On the road again: Orissa

In case any of you were waiting to hear about my tooth, it’s fine now. Great dentist. Lots of testimonials from embassy, and she was particularly kind to me because of my friendship with Diana (my Gurgaon hostess in absentia). Very professional, well-run office. She and three helpers had me fixed up in about half an hour. She took a quick look at what felt like a gaping hole in my back molar and said “oh, that’s not so bad.” We decided against Novocain because little drilling was involved. I winced a few times but soon that part was over and they were busy with the new filling. $50. Haven’t had a filling that cheap since – the 1950’s?

Photo of Dr. Poonam Batra and a patient.

Now I am in Bubaneshwar in my hotel room with my laptop passing time until a train this afternoon to Sambalpur where I’ll meet a water/river activist I met at the wonderful Water-Energy-Food conference in Kathmandu three years ago. Thanks to the US State Department, all participants received a copy of my book. Oxford’s best sale of DSR to date probably. See my Facebook page for a photo of us at the conference.

I also met another researcher/practitioner/consultant in land and water last night. He took me to a fancier hotel than the one I’m staying in where we had beers by poolside and talked about the issues in this region. It’s a new watershed for me, one I mentioned in my book because of some parallels between it and what had happened in Bihar (which is part of the greater Ganges watershed), but one I otherwise know nothing about.

As we were talking (me mostly listening, as that’s what I’m here for) I could see the echoes of what I see in other parts of India: the terrible pollution of rivers, the struggle of farmers and fishermen in the face of India’s frantic industrialization, the discounting of what rivers need to thrive. And the disregard for the people who depend on the rivers being healthy and alive—not canals for barges or channels for irrigation water.

The man I met last night, Pranab, says he is optimistic because at least some of these issues have become subjects of conversation where before they were completely ignored. Even if what people are saying and thinking is rubbish (fake news?) it’s better for rivers and pollution to be talked about than not, he thinks. He believes there is a growing movement to use fewer chemicals in agriculture and get pollution out of the rivers. I hope he’s right!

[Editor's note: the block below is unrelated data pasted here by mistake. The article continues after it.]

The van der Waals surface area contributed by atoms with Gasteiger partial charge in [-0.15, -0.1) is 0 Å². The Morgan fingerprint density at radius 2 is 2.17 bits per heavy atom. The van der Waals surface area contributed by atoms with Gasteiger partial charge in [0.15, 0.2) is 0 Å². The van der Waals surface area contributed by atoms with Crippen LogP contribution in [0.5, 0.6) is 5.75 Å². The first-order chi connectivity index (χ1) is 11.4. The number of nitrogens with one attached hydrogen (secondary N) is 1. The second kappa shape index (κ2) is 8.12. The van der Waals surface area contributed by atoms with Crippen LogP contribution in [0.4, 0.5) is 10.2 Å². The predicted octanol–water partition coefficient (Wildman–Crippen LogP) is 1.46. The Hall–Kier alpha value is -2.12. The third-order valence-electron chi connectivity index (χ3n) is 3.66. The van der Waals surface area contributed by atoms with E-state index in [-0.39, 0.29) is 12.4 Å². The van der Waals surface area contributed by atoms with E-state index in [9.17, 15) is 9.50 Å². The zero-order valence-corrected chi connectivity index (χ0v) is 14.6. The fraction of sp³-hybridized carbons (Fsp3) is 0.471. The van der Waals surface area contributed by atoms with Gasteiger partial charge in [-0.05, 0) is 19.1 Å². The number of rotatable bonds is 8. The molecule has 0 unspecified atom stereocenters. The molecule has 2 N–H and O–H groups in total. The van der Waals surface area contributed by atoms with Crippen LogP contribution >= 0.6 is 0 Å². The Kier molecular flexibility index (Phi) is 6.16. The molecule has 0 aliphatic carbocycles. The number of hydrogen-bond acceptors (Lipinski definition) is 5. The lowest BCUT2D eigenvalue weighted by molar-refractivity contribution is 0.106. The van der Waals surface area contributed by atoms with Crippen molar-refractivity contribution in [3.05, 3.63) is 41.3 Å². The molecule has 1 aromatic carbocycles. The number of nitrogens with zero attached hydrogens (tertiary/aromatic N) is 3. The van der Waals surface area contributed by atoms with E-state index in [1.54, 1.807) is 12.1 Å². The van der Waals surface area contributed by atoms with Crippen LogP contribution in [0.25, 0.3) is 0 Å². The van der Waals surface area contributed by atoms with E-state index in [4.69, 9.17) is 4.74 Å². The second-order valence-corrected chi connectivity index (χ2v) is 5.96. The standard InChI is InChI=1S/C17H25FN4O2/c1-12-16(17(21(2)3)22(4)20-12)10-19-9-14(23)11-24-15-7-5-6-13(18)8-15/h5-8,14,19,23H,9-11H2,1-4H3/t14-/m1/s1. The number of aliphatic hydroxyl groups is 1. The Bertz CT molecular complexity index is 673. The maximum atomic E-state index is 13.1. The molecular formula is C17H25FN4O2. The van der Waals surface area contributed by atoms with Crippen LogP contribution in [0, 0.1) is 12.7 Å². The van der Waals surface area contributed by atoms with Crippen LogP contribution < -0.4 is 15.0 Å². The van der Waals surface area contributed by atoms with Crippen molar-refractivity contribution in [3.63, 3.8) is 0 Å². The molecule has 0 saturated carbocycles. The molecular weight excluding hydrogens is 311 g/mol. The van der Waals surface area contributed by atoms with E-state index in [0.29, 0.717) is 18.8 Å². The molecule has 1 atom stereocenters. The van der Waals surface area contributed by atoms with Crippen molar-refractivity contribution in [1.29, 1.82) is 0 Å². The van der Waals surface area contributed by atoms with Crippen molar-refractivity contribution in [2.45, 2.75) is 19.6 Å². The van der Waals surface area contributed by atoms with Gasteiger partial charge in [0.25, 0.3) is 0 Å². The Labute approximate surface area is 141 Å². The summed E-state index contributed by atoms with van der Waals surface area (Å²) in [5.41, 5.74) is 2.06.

I, frankly, am not an optimist. Partly, no doubt, because of what is going on in my own country in the Trump era. But I wasn’t particularly optimistic when I was working on my book, and I’m even less so now. I believe in the commitment of the Indians and Nepalis and Bangladeshis and others who are working on these problems, however. There is much to admire in their work and their persistence and dedication. I just fear the problems are too big and getting out of control too fast for the antidote to work.

I would, of course, like to be wrong.

My plan for the next few days is: learn about Mahanadi River and Hirakud dam and conflicts between Orissa and Chhattisgarh over the river while I am in Sambalpur.

For those of you who know I wasn’t looking forward to this trip, I have to say I am feeling more cheerful and curious now that I am back on the road and away from Delhi—even though I was having a good time in Delhi with Kanchan and Snehi. And after my tooth was ship-shape again, I sped off to meet Eklavya (whom some of you know of from my book and from last year’s disastrous visit to Bihar) for a long lunch and catching up. We always have great conversations.

My main worry here is the heat. I hope I can manage a week of it. I’m sitting in air conditioning right now. I have no real goal for this trip, but I can’t help but compare what I’m doing to what I did to produce the book over several years. I was quite focused, but loose enough to take in new information and incorporate it. Now I’m pretty unfocused, almost aimless by past standards, but the looseness is bringing me interesting encounters anyway. What I will do with it, who knows!

After the visit to Sambalpur, since I am so close to some very famous sites—Konark and Puri—I’m going to come back to Bubaneshwar and play tourist for a couple of days before going up to Meghalaya.

I make my train and flight plans as I go, so it’s a good thing my time is flexible. By the time this trip is over, I will have seen quite a lot of India over my years of visiting here. Quite enough for one lifetime, I’m thinking.

 

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